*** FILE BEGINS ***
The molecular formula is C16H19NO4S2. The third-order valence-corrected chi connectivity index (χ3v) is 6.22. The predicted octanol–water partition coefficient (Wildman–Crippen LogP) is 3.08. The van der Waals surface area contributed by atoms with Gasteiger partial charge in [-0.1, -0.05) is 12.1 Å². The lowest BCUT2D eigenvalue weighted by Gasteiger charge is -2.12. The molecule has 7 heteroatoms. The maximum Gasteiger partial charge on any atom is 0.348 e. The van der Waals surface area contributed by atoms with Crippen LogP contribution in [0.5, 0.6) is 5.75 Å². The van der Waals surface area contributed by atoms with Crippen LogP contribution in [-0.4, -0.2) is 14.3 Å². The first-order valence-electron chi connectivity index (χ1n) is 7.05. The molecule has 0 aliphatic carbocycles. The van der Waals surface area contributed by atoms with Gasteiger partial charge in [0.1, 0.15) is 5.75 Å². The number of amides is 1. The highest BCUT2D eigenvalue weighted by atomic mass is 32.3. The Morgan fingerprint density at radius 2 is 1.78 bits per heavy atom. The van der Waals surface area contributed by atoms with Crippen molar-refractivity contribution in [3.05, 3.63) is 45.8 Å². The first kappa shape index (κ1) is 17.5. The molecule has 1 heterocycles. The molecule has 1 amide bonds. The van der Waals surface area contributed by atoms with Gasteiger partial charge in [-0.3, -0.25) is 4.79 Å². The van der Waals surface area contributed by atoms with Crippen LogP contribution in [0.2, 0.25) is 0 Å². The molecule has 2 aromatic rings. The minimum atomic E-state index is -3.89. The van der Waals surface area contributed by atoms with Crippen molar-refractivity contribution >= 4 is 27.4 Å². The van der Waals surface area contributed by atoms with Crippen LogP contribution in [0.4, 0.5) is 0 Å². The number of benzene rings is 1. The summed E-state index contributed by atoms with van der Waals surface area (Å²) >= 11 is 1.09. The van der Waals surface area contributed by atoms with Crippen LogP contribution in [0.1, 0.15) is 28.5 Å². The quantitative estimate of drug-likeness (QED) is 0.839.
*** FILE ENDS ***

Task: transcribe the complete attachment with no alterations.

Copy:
The molecular formula is C16H19NO4S2. The third-order valence-corrected chi connectivity index (χ3v) is 6.22. The predicted octanol–water partition coefficient (Wildman–Crippen LogP) is 3.08. The van der Waals surface area contributed by atoms with Gasteiger partial charge in [-0.1, -0.05) is 12.1 Å². The lowest BCUT2D eigenvalue weighted by Gasteiger charge is -2.12. The molecule has 7 heteroatoms. The maximum Gasteiger partial charge on any atom is 0.348 e. The van der Waals surface area contributed by atoms with Crippen LogP contribution in [0.5, 0.6) is 5.75 Å². The van der Waals surface area contributed by atoms with Crippen LogP contribution in [-0.4, -0.2) is 14.3 Å². The first-order valence-electron chi connectivity index (χ1n) is 7.05. The molecule has 0 aliphatic carbocycles. The van der Waals surface area contributed by atoms with Gasteiger partial charge in [0.1, 0.15) is 5.75 Å². The number of amides is 1. The highest BCUT2D eigenvalue weighted by atomic mass is 32.3. The Morgan fingerprint density at radius 2 is 1.78 bits per heavy atom. The van der Waals surface area contributed by atoms with Crippen molar-refractivity contribution in [3.05, 3.63) is 45.8 Å². The first kappa shape index (κ1) is 17.5. The molecule has 1 heterocycles. The molecule has 1 amide bonds. The van der Waals surface area contributed by atoms with Gasteiger partial charge in [-0.3, -0.25) is 4.79 Å². The van der Waals surface area contributed by atoms with Crippen LogP contribution in [0.2, 0.25) is 0 Å². The molecule has 2 aromatic rings. The minimum atomic E-state index is -3.89. The van der Waals surface area contributed by atoms with Crippen molar-refractivity contribution >= 4 is 27.4 Å². The van der Waals surface area contributed by atoms with Crippen LogP contribution in [0.4, 0.5) is 0 Å². The number of benzene rings is 1. The summed E-state index contributed by atoms with van der Waals surface area (Å²) >= 11 is 1.09. The van der Waals surface area contributed by atoms with Crippen LogP contribution in [0.1, 0.15) is 28.5 Å². The quantitative estimate of drug-likeness (QED) is 0.839.